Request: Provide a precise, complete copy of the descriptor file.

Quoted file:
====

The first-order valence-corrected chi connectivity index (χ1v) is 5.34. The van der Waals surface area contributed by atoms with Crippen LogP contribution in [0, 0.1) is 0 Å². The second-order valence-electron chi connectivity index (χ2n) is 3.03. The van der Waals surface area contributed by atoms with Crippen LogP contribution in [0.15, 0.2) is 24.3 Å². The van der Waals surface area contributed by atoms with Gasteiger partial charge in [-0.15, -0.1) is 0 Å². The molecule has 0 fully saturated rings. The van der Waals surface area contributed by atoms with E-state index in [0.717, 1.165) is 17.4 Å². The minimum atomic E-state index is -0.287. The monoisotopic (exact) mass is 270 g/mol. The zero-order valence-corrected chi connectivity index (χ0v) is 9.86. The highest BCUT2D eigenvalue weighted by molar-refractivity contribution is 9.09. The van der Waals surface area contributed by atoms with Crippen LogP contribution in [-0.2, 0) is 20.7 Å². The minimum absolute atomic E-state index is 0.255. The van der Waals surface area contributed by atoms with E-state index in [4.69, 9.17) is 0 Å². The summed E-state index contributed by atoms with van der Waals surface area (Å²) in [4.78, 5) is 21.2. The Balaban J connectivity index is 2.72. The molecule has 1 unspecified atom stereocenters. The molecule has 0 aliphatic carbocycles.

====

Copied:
The first-order valence-corrected chi connectivity index (χ1v) is 5.34. The van der Waals surface area contributed by atoms with Crippen LogP contribution in [0, 0.1) is 0 Å². The second-order valence-electron chi connectivity index (χ2n) is 3.03. The van der Waals surface area contributed by atoms with Crippen LogP contribution in [0.15, 0.2) is 24.3 Å². The van der Waals surface area contributed by atoms with Gasteiger partial charge in [-0.15, -0.1) is 0 Å². The molecule has 0 fully saturated rings. The van der Waals surface area contributed by atoms with E-state index in [0.717, 1.165) is 17.4 Å². The minimum atomic E-state index is -0.287. The monoisotopic (exact) mass is 270 g/mol. The zero-order valence-corrected chi connectivity index (χ0v) is 9.86. The highest BCUT2D eigenvalue weighted by molar-refractivity contribution is 9.09. The van der Waals surface area contributed by atoms with Crippen LogP contribution in [-0.2, 0) is 20.7 Å². The minimum absolute atomic E-state index is 0.255. The van der Waals surface area contributed by atoms with E-state index in [4.69, 9.17) is 0 Å². The summed E-state index contributed by atoms with van der Waals surface area (Å²) in [4.78, 5) is 21.2. The Balaban J connectivity index is 2.72. The molecule has 1 unspecified atom stereocenters. The molecule has 0 aliphatic carbocycles.